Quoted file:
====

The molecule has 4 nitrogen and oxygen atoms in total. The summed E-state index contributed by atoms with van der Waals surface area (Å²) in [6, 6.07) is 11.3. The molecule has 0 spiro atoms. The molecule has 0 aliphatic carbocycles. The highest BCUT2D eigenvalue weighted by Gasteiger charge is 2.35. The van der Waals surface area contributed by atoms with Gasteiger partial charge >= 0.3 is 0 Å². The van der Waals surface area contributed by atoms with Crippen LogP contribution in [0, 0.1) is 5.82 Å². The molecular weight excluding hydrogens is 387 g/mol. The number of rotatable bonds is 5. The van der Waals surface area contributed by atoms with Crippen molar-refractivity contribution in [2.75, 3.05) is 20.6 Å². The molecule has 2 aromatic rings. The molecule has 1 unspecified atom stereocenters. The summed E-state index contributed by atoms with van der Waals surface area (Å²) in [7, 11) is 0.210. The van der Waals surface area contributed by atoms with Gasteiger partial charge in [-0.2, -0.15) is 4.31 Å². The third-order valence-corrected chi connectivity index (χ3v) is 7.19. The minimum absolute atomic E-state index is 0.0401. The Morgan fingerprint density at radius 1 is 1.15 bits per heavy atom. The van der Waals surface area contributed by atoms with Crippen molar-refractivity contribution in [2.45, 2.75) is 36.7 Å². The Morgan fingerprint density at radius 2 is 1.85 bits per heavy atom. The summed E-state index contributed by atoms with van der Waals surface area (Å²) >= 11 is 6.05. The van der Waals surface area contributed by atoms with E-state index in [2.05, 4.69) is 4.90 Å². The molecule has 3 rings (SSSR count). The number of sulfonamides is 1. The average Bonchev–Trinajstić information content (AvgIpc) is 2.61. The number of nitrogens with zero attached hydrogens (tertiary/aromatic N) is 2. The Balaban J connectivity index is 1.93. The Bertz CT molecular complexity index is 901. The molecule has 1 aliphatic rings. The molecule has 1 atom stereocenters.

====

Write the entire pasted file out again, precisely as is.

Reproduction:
The molecule has 4 nitrogen and oxygen atoms in total. The summed E-state index contributed by atoms with van der Waals surface area (Å²) in [6, 6.07) is 11.3. The molecule has 0 spiro atoms. The molecule has 0 aliphatic carbocycles. The highest BCUT2D eigenvalue weighted by Gasteiger charge is 2.35. The van der Waals surface area contributed by atoms with Gasteiger partial charge >= 0.3 is 0 Å². The van der Waals surface area contributed by atoms with Crippen LogP contribution in [0, 0.1) is 5.82 Å². The molecular weight excluding hydrogens is 387 g/mol. The number of rotatable bonds is 5. The van der Waals surface area contributed by atoms with Crippen molar-refractivity contribution in [2.75, 3.05) is 20.6 Å². The molecule has 2 aromatic rings. The molecule has 1 unspecified atom stereocenters. The summed E-state index contributed by atoms with van der Waals surface area (Å²) in [7, 11) is 0.210. The van der Waals surface area contributed by atoms with Gasteiger partial charge in [-0.2, -0.15) is 4.31 Å². The third-order valence-corrected chi connectivity index (χ3v) is 7.19. The minimum absolute atomic E-state index is 0.0401. The Morgan fingerprint density at radius 1 is 1.15 bits per heavy atom. The van der Waals surface area contributed by atoms with Crippen molar-refractivity contribution in [2.45, 2.75) is 36.7 Å². The Morgan fingerprint density at radius 2 is 1.85 bits per heavy atom. The summed E-state index contributed by atoms with van der Waals surface area (Å²) >= 11 is 6.05. The van der Waals surface area contributed by atoms with E-state index in [2.05, 4.69) is 4.90 Å². The molecule has 3 rings (SSSR count). The number of sulfonamides is 1. The average Bonchev–Trinajstić information content (AvgIpc) is 2.61. The number of nitrogens with zero attached hydrogens (tertiary/aromatic N) is 2. The Balaban J connectivity index is 1.93. The Bertz CT molecular complexity index is 901. The molecule has 1 aliphatic rings. The molecule has 1 atom stereocenters.